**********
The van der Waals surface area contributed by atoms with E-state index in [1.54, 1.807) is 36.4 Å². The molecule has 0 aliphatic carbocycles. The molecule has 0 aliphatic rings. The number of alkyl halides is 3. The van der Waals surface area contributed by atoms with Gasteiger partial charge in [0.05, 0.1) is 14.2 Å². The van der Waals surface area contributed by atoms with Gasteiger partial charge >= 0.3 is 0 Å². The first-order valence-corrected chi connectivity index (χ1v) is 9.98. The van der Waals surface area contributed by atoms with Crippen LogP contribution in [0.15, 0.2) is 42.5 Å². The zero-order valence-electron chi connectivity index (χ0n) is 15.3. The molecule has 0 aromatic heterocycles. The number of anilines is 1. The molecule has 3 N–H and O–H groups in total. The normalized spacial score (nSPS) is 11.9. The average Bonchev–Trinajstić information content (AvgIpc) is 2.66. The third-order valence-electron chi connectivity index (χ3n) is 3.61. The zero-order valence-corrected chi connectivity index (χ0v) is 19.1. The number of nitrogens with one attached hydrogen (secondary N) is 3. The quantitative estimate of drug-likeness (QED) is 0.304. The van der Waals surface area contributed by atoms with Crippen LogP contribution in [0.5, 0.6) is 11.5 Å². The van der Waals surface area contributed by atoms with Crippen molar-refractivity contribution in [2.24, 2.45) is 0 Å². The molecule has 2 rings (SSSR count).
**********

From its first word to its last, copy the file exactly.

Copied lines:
The van der Waals surface area contributed by atoms with E-state index in [1.54, 1.807) is 36.4 Å². The molecule has 0 aliphatic carbocycles. The molecule has 0 aliphatic rings. The number of alkyl halides is 3. The van der Waals surface area contributed by atoms with Gasteiger partial charge in [0.05, 0.1) is 14.2 Å². The van der Waals surface area contributed by atoms with Gasteiger partial charge >= 0.3 is 0 Å². The first-order valence-corrected chi connectivity index (χ1v) is 9.98. The van der Waals surface area contributed by atoms with Crippen LogP contribution in [0.15, 0.2) is 42.5 Å². The zero-order valence-electron chi connectivity index (χ0n) is 15.3. The molecule has 0 aromatic heterocycles. The number of anilines is 1. The molecule has 3 N–H and O–H groups in total. The normalized spacial score (nSPS) is 11.9. The average Bonchev–Trinajstić information content (AvgIpc) is 2.66. The third-order valence-electron chi connectivity index (χ3n) is 3.61. The zero-order valence-corrected chi connectivity index (χ0v) is 19.1. The number of nitrogens with one attached hydrogen (secondary N) is 3. The quantitative estimate of drug-likeness (QED) is 0.304. The van der Waals surface area contributed by atoms with Crippen LogP contribution in [0.5, 0.6) is 11.5 Å². The van der Waals surface area contributed by atoms with Crippen molar-refractivity contribution in [2.24, 2.45) is 0 Å². The molecule has 2 rings (SSSR count).